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    Thanks for the pictures,shows good detail. The one looks like it is a motor cycle rim and that is really wide center hub, very intresting.

    I have also seen on Atomic Zombie were they take a 10 speed hub that comes apart and put a longer tube in the center of the hub. I have a Enfield 3 wheeler trike it also has hubs about 1" wider hubs then a regular bike wheel.
     
  9. moto-klasika

    moto-klasika Member

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    [FONT=Bookman Old Style, serif]Hello Allen,[/FONT]
    [FONT=Bookman Old Style, serif] As I said, I can't give some important contribution here, because I do not have any practical experience. I can show what I found here and there...
    I will repeat that there is proper wheels for 3-wheelers and 4-wheelers, or special components to build them (axles, hubs, spokes, rims...) - but they are too expensive for most of us, and can't be find everywhere.

    Some people, who are good masters in welding and machine tooling - managed to build there own wheels, looking quite strong, if not always beautiful.

    At least, we could see what is possible and practical for us and what is not.
    [/FONT]
    [FONT=Bookman Old Style, serif]Ciao, Zoran[/FONT]
     

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  10. moto-klasika

    moto-klasika Member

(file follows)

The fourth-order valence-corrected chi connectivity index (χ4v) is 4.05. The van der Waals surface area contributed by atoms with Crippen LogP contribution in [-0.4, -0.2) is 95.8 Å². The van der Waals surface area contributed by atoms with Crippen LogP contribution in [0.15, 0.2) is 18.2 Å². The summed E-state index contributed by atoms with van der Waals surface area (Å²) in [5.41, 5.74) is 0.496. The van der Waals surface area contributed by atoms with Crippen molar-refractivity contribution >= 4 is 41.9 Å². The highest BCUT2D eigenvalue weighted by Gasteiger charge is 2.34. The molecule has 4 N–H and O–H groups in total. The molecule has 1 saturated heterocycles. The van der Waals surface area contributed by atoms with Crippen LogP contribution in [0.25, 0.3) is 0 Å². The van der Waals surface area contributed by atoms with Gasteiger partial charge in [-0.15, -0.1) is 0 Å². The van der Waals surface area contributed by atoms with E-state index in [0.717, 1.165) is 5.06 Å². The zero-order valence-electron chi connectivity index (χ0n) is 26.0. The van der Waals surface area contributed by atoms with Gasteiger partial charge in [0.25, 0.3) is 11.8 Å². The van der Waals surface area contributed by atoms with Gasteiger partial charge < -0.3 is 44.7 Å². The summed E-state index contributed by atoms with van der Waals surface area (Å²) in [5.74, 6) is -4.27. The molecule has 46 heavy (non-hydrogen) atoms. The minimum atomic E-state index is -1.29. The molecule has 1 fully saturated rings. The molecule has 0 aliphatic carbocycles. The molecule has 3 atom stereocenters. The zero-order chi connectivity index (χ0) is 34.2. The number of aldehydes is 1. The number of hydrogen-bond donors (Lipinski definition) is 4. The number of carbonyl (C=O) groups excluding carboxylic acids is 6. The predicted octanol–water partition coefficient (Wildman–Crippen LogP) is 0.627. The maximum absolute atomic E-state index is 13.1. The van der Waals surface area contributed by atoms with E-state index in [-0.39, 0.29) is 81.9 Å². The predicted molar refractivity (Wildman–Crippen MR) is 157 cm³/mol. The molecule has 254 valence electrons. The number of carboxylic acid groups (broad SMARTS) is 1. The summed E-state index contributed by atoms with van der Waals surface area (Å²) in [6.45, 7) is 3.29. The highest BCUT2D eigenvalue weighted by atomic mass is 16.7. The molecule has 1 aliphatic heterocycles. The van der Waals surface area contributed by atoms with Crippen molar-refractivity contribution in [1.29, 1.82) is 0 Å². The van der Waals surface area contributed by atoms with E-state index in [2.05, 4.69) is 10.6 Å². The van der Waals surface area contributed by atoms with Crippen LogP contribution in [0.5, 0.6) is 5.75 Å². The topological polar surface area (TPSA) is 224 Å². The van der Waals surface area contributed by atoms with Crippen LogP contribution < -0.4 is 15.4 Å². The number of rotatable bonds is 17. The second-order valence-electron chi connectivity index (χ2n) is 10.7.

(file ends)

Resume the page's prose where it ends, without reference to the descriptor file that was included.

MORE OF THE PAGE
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    ... a few more DIY wheels, welded (flat or rounded steel spokes), some with double rims!
    Zoran
     

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  11. Ludwig II

    Ludwig II Well-Known Member

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    Something that occurs is that one could use thin section rims added to trail bike drum brake hubs, with the strength and width of the one, and the style of the other.
     
  12. moto-klasika

    moto-klasika Member

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  13. moto-klasika

    moto-klasika Member

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    ... and, a few more from the same serie!
    Zoran
     

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  14. curtisfox

    curtisfox Active Member

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    Zoran
    That is some KOOL stuff, and my faverate the wooden jigs,built a lot of stuff that way. Mighty big wheels,but i like the idea of tube spokes. Would be really stiff and stought,but plastic tires would be noisy.
    The colapsed wheel,one looks like it had a wide center in it. ............Curt
     
  15. moto-klasika

    moto-klasika Member

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    [FONT=Comic Sans MS, cursive]Hello Curt,[/FONT]
    [FONT=Comic Sans MS, cursive]You must be right - such wheels and tyres could be quite noisy!
    I had something different in plan, as I am not good in welding and other machine-tool work, I could make wheels by a pair of plywood disks, with reinforcement of wooden spokes inside (or stronger polyurethane foam). Then, to add strong rubber/plastic pipe of 2" diameter as tyre over it. Then, pull on pipe wide bicycle tyre. It would look as original pneumatic tyre - I suppose that solid tyre shouldn’t be welcomed even satisfactory to me. Beside, pipe should have blocked air in it...